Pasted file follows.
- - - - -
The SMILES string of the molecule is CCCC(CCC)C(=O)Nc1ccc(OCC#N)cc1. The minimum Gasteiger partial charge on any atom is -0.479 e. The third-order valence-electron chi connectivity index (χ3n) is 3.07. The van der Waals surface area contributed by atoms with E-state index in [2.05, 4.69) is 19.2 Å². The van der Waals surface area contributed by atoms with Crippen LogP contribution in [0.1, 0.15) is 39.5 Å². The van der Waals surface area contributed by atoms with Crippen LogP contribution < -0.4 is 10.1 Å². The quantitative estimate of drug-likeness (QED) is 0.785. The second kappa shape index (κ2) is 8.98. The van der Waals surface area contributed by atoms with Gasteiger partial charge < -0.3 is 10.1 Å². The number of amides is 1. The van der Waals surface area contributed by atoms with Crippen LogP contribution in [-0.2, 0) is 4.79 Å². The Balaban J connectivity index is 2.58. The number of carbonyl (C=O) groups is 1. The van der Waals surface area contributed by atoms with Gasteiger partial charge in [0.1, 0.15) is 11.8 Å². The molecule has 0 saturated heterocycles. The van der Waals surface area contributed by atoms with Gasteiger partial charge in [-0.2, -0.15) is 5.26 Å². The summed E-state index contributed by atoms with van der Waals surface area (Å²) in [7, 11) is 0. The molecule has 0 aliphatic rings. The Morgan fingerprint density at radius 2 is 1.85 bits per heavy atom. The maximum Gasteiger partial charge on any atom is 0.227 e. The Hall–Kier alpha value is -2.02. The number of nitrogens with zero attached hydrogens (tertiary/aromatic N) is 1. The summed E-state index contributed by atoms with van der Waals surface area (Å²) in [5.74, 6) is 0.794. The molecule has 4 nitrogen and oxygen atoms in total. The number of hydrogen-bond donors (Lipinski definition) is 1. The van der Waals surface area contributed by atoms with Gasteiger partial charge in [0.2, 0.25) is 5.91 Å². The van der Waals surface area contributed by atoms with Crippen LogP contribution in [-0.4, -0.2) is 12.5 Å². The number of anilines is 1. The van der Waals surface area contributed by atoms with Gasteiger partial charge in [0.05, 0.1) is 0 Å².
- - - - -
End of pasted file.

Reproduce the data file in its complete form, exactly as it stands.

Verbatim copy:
The SMILES string of the molecule is CCCC(CCC)C(=O)Nc1ccc(OCC#N)cc1. The minimum Gasteiger partial charge on any atom is -0.479 e. The third-order valence-electron chi connectivity index (χ3n) is 3.07. The van der Waals surface area contributed by atoms with E-state index in [2.05, 4.69) is 19.2 Å². The van der Waals surface area contributed by atoms with Crippen LogP contribution in [0.1, 0.15) is 39.5 Å². The van der Waals surface area contributed by atoms with Crippen LogP contribution < -0.4 is 10.1 Å². The quantitative estimate of drug-likeness (QED) is 0.785. The second kappa shape index (κ2) is 8.98. The van der Waals surface area contributed by atoms with Gasteiger partial charge < -0.3 is 10.1 Å². The number of amides is 1. The van der Waals surface area contributed by atoms with Crippen LogP contribution in [-0.2, 0) is 4.79 Å². The Balaban J connectivity index is 2.58. The number of carbonyl (C=O) groups is 1. The van der Waals surface area contributed by atoms with Gasteiger partial charge in [0.1, 0.15) is 11.8 Å². The molecule has 0 saturated heterocycles. The van der Waals surface area contributed by atoms with Gasteiger partial charge in [-0.2, -0.15) is 5.26 Å². The summed E-state index contributed by atoms with van der Waals surface area (Å²) in [7, 11) is 0. The molecule has 0 aliphatic rings. The Morgan fingerprint density at radius 2 is 1.85 bits per heavy atom. The maximum Gasteiger partial charge on any atom is 0.227 e. The Hall–Kier alpha value is -2.02. The number of nitrogens with zero attached hydrogens (tertiary/aromatic N) is 1. The summed E-state index contributed by atoms with van der Waals surface area (Å²) in [5.74, 6) is 0.794. The molecule has 4 nitrogen and oxygen atoms in total. The number of hydrogen-bond donors (Lipinski definition) is 1. The van der Waals surface area contributed by atoms with Gasteiger partial charge in [0.2, 0.25) is 5.91 Å². The van der Waals surface area contributed by atoms with Crippen LogP contribution in [-0.4, -0.2) is 12.5 Å². The number of anilines is 1. The van der Waals surface area contributed by atoms with Gasteiger partial charge in [0.05, 0.1) is 0 Å².